Things I say that you might not understand | #TrackRecord

 


KINGSTON UPON HULL

I make it no secret that I am super proud of the fact I come from the wonderful city of Hull. And I love everything about it. But with our unique vocabulary and Yorkshire accent, there a few things I say that might leave you saying, “eh?”…

This post was sponsored by LNER.


 

You may or may not know that my lovely home city Hull has its very own lingo. An assortment of words that are lost on most of the UK. Couple these with a pretty distinctive accent, and you have yourself a recipe for “sorry, what did you say?”.

I quite often find myself having to adjust my accent over the phone when speaking to someone from other parts of our little island, and sometimes say words that will leave people I meet outside of Hull looking at me with a puzzled expression across their face (and sometimes a slight hint of concern for my sanity).

Am I bothered?

Nah. Not one bit.

I’m fiercely proud of where I come from and fiercely proud of our unique streak. So let me fill you in on a few things I say that you might not quite comprehend…

  • Mafting: a word reserved for those sticky, hot conditions. “My god, it is mafting in this office!”
  • Murbarrl pherrn: that handheld device none of us can live without these days. “I’ll call you on my murbarrl pherrn.”
  • Tenfoot: a passageway normally found behind houses which has a width of (you guessed it!) ten foot. “We’ll take a shortcut down the tenfoot!”
  • Breadcake: something often used to make a good sammich… you may know it as a roll or a bap. “Can I have that in a breadcake please, love?”
  • Errhh nerrhh: our take on the common expression of concern, oh no. “Errhh nerrhh, there’s snerrhh on the rerrhhd.”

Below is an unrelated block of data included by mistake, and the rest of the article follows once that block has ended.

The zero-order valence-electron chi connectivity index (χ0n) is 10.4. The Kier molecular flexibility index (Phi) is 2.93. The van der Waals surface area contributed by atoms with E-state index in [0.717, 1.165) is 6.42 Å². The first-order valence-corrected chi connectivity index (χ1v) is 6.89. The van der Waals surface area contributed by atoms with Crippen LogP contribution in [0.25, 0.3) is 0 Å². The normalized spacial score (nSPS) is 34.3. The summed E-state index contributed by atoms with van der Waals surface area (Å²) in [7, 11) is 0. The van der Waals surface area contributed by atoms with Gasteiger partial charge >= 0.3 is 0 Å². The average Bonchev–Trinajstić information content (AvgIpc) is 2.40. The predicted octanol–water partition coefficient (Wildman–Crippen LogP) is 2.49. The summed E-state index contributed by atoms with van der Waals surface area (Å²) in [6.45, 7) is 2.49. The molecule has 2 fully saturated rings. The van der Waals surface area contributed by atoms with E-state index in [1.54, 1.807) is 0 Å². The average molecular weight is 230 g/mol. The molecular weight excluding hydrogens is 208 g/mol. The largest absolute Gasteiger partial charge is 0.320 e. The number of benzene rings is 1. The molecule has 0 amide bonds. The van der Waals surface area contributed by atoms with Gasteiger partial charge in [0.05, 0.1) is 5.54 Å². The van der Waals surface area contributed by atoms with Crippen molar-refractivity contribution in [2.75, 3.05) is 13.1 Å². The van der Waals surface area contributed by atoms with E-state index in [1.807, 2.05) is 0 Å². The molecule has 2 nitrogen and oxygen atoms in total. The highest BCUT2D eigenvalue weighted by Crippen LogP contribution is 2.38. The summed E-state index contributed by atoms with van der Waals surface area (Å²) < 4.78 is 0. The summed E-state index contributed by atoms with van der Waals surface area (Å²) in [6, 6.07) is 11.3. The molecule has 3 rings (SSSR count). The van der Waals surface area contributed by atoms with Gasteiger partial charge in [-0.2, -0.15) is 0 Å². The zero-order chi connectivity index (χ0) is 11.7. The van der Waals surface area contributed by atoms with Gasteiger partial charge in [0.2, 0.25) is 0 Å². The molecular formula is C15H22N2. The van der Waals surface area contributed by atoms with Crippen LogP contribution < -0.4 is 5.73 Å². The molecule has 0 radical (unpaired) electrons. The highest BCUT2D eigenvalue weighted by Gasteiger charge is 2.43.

• Croggie: to give someone a lift on your bike. “Giz a croggie ‘ome!”
  • Chip spice: a unique and incredibly yummy blend of spices that comes on our chips as standard. “Extra chip spice on mine, please!”

When given the opportunity to celebrate my accent, I will always jump at the chance. And so imagine my excitement when LNER got in touch for me to do just that.

LNER (London North Eastern Railway) is the new operator for the East Coast mainline, with journeys from Inverness and Aberdeen, winding through lovely Yorkshire, and down to the East Midlands and London. And they wanted to celebrate each and every regional accent along the way.

Have I ever been in a proper studio before? No. Have I ever performed spoken word before? No. Acted in front of a camera? Noooope.

Did I do all of that when working alongside LNER? Why, yes. Yes I did.

On a crisp Thursday afternoon, I made my way over to Brawl Agency, a very Instagram-worthy building full of recording space nestled in Leeds. After making introductions, having our faces touched up and touring the space, me and the rest of the accent-lenders for the day got ready to perform a spoken word poem written by poet Ben Norris in collaboration with broadcaster Edith Bowman.

Starting in North London and winding its way up through the East Midlands and Yorkshire to the North East and Scotland, the poem includes references to regional words and phrases, celebrating our unique quirks and words.

But don’t just take my word for it… Listen to it here!

I was pushed completely out of my comfort zone. I hate being in front of a camera, and also hate how my voice sounds on a recording… So this pretty much sounds like my worst nightmare, right? And yet I ended up having the best day.

And learned a few new things along the way… Who knew a stottie was a breadcake, eh?

Tell me: what’s unique about your hometown accent or vocabulary?

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